For some of them, NFTs have regained joy in art.

“It gives me the opportunity to expand and display my creativity. [my work] We will track copyright ownership and keep records of creation, as I wish, “Penang-based artist Kenny Ng told Al Jazeera.

For others, NFTs have given them a concrete opportunity to make tremendous profits with Ether. This is a cryptocurrency that is a major asset of. Ethereum, A decentralized open source blockchain with smart contract capabilities where NFTs are traded.

At the beginning of September, Kuala Lumpur-based graffiti artist Abdul Hafiz Abdul Rahman KatunBecame talked about selling two of his NFT collections for 127.6 ETH within 24 hours. That’s equivalent to 1.6 million ringgit ($ 400,000). This was the most expensive batch of NFTs sold by Malaysian artists in a single release.

“Since cryptography grows exponentially every day, it’s very clear that the money earned can really make a difference to Southeast Asian artists if done properly,” Katun told Al Jazeera. ..

But while NFTs sound like gambling scams, they are growing into a more progressive and useful community, at least in Malaysia. For example, Katun founded 4Stages, a digital platform aimed at bringing together Southeast Asian artists.

“There are a lot of talented artists here and there is not enough exposure to other parts of the world,” Katun told Al Jazeera that the rapid growth and global spread of NFTs is the presence of Malaysian artists. He added that it is the key to driving both financial benefits. It goes far beyond the geographical and economic constraints of the country’s small physical art market.

Skeleton in the closet

The benefits offered by the use of NFTs and cryptocurrencies are evident in the artist-rich developing regions, but with limited art space and freedom of expression.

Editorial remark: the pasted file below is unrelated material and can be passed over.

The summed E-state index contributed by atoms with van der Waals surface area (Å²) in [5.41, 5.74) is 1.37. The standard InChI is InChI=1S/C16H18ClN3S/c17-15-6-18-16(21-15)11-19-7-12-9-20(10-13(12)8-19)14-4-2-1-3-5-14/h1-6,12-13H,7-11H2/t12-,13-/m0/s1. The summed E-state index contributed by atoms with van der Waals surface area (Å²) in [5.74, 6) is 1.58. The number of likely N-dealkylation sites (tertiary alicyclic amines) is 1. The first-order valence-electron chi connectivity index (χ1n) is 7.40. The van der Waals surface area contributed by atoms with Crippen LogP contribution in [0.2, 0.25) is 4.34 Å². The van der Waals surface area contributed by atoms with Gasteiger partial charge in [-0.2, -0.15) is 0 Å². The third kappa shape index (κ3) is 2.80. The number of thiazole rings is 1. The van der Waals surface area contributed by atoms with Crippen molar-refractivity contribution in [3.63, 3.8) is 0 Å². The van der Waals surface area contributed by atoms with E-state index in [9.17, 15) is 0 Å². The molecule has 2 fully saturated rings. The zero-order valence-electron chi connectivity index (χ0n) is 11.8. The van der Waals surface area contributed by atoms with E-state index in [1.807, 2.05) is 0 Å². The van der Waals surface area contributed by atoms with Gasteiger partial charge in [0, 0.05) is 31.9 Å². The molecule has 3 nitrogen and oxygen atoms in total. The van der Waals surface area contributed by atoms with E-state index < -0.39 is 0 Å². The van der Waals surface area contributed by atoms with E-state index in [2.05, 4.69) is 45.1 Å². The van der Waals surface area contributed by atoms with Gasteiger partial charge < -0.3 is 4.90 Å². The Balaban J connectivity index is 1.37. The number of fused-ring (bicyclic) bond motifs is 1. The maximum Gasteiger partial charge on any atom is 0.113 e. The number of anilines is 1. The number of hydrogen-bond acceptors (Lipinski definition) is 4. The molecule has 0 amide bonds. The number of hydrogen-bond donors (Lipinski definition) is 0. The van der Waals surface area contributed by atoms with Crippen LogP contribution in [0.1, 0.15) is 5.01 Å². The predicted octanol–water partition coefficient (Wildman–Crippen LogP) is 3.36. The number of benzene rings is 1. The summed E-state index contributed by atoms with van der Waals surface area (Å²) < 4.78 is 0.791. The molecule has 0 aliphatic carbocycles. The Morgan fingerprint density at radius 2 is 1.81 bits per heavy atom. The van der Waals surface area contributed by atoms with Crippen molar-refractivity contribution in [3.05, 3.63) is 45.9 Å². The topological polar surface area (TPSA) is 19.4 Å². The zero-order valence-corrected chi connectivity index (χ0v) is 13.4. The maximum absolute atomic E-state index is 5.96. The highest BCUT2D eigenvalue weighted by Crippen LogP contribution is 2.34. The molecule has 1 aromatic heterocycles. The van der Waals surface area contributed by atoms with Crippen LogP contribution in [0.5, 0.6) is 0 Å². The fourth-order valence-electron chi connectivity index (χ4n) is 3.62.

However, the catch is that these digital artworks are paid in cryptocurrencies.Cryptocurrency mining is the most reported Carbon polluted companies In today’s world.

Tesla CEO Elon Musk enjoys plans to sell DOGE coins to fund spaceflight Memebank’s Doge to the Moon print [Marco Ferrarese/Al Jazeera]

In other words, many of the websites that help artists such as the popular OpenSea sell NFT artwork are based on the Ethereum blockchain, which is extremely environmentally burdensome in design.

According to a study by digital artist Memo Akten published on the website, “Selling a single version of the artwork on Ethereum will start with about 100 KgCO2 of carbon dioxide emissions. This is an hour’s flight. Is equivalent to. “

“I was hesitant at first, but then I did a lot of research and talked to a lot of people, especially technicians who really understand blockchain. After that, my view changed.” Kuala Lumpur-based artist Red Hong Yi, Known as Red, told Al Jazeera.

Originally from Kota Kinabalu in Sabah, Borneo, Red has established an international position by creating portraits of Chinese celebrities such as: Ai Weiwei Jackie Chan noticed everything from used tea bags to chopsticks, eggshells, and sock bundles.